That is, if you consider injecting billions Yen into faltering financial firms, being careful. The public certainly did not consider it careful, given that this created quite a bit of backlash.

Why should the government rescue banks? And actually, I get that, I even agree with that sentiment on moral grounds. However, the problem for central bankers is that banks provide an essential economic service… money creation… So, even though banks should be held responsible for their role in blowing the bubble, if you let them fail… you might have the moral high ground. But, also an economy that is completely destroyed.
But yeah, that being said, there was a strong public backlash against bank re-capitalisation and this made further rescues infeasible. As a consequence, the banking sector remained in a slow downward spiral…

A spiral that came to a spectacular conclusion during the dark days of November 1997 which marked the start of Japans banking crisis. This came as a shock since, while most of Asia had been in the grips of the massive Asian financial crisis that had started in July 1997, Japan and the Yen seemed to have weathered this storm rather well thanks to the Bank of Japans massive war chest of foreign reserves that had been built up using the proceeds of Japans consistent trade surpluses.
But then, on the morning of November the 26th 1997 the phone rang at the ministry of Finance. It was the Bank of Japan.

The message was simple: “lines are forming in front of the banks.”

This is when it truly sunk in, 7 years after the bubble had popped, Japan had its second moment of reckoning as it found itself in a full-blown banking crisis. This was especially problematic since the Bank of Japan was not able to cut interest rates further since they were already at 0%. So, in a desperate move to stop the panic, Japanese officials instructed the banks to let in as many customers as possible. After all, lines in the street would attract unwanted attention that might spill over into a nationwide panic and subsequent run on all banks.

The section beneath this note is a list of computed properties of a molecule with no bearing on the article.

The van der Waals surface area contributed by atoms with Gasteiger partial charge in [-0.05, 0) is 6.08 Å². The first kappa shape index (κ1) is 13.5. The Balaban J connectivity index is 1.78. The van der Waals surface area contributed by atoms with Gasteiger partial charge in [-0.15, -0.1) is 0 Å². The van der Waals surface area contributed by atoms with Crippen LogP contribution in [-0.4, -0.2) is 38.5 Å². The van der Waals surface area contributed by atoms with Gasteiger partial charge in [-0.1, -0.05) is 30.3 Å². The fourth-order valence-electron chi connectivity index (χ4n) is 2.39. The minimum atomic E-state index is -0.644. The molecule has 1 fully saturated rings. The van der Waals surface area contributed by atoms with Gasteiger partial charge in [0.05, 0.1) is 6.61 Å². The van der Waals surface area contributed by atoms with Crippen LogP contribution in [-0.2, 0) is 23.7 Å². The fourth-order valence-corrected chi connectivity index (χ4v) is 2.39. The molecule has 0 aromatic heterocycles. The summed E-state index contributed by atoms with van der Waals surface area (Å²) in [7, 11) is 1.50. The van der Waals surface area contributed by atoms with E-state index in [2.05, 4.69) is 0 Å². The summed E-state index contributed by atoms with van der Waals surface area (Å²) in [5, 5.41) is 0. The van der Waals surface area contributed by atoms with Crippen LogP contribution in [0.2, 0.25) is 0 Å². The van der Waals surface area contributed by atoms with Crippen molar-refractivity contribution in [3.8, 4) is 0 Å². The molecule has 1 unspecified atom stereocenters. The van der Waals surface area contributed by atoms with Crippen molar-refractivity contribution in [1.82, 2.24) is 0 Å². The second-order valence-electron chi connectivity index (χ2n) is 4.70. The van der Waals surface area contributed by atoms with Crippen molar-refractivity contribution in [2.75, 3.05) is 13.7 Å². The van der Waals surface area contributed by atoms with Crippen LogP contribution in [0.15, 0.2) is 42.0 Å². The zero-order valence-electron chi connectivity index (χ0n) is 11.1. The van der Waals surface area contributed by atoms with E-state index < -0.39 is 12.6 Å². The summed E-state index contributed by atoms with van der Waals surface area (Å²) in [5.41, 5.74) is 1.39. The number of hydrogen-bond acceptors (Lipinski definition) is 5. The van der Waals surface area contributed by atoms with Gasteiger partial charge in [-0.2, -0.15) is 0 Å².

However, the move was in vain, the media was already aware of the lines.

But, then, something happened that, I think, could only happen in Japan. Or, let me put it like this, it would never happen here in Europe.

The news media, universally, without pressure from each other or from the government, decided that it would be in the best interest of the nation… to just … not report on this.

And so, in the afternoon, word reached the offices of the Bank of Japan that the lines in front of the banks had all but disappeared and a true panic had been averted. Now, that doesn’t mean that a financial crisis was averted. All in all, in 1997 and 1998, 7 major financial institutions failed and the banking crisis only came to a halt when, in spite of public pressure, several financial institutions had been saved with tax payer money.

However, one silver lining was that this painful banking crisis, finally got rid of the debt legacy of the asset bubble. Debt deflation was finally over and the Japanese banking sector was ready to support a resurgent Japan as it entered the 21st century.

The inflation expectations trap: the 2000s